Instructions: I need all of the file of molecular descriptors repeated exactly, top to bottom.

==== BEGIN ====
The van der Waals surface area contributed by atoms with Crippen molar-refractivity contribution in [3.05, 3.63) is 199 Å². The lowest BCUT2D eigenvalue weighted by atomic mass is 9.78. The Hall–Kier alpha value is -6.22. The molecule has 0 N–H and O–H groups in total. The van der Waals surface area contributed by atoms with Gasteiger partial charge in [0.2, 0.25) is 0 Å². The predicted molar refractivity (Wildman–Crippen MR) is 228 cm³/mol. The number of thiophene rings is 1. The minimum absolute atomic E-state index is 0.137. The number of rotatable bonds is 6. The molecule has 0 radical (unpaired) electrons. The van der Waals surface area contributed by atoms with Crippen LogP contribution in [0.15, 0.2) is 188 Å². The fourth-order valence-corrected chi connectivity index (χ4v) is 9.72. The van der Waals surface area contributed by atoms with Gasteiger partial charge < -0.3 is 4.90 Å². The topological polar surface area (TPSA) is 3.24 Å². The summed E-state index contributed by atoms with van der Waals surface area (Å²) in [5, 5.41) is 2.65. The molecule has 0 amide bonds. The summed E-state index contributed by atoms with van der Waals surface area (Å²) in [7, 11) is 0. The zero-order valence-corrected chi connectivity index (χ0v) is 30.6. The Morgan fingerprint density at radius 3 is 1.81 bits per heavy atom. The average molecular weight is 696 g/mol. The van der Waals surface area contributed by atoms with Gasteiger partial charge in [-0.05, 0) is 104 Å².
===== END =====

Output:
The van der Waals surface area contributed by atoms with Crippen molar-refractivity contribution in [3.05, 3.63) is 199 Å². The lowest BCUT2D eigenvalue weighted by atomic mass is 9.78. The Hall–Kier alpha value is -6.22. The molecule has 0 N–H and O–H groups in total. The van der Waals surface area contributed by atoms with Gasteiger partial charge in [0.2, 0.25) is 0 Å². The predicted molar refractivity (Wildman–Crippen MR) is 228 cm³/mol. The number of thiophene rings is 1. The minimum absolute atomic E-state index is 0.137. The number of rotatable bonds is 6. The molecule has 0 radical (unpaired) electrons. The van der Waals surface area contributed by atoms with Crippen LogP contribution in [0.15, 0.2) is 188 Å². The fourth-order valence-corrected chi connectivity index (χ4v) is 9.72. The van der Waals surface area contributed by atoms with Gasteiger partial charge < -0.3 is 4.90 Å². The topological polar surface area (TPSA) is 3.24 Å². The summed E-state index contributed by atoms with van der Waals surface area (Å²) in [5, 5.41) is 2.65. The molecule has 0 amide bonds. The summed E-state index contributed by atoms with van der Waals surface area (Å²) in [7, 11) is 0. The zero-order valence-corrected chi connectivity index (χ0v) is 30.6. The Morgan fingerprint density at radius 3 is 1.81 bits per heavy atom. The average molecular weight is 696 g/mol. The van der Waals surface area contributed by atoms with Gasteiger partial charge in [-0.05, 0) is 104 Å².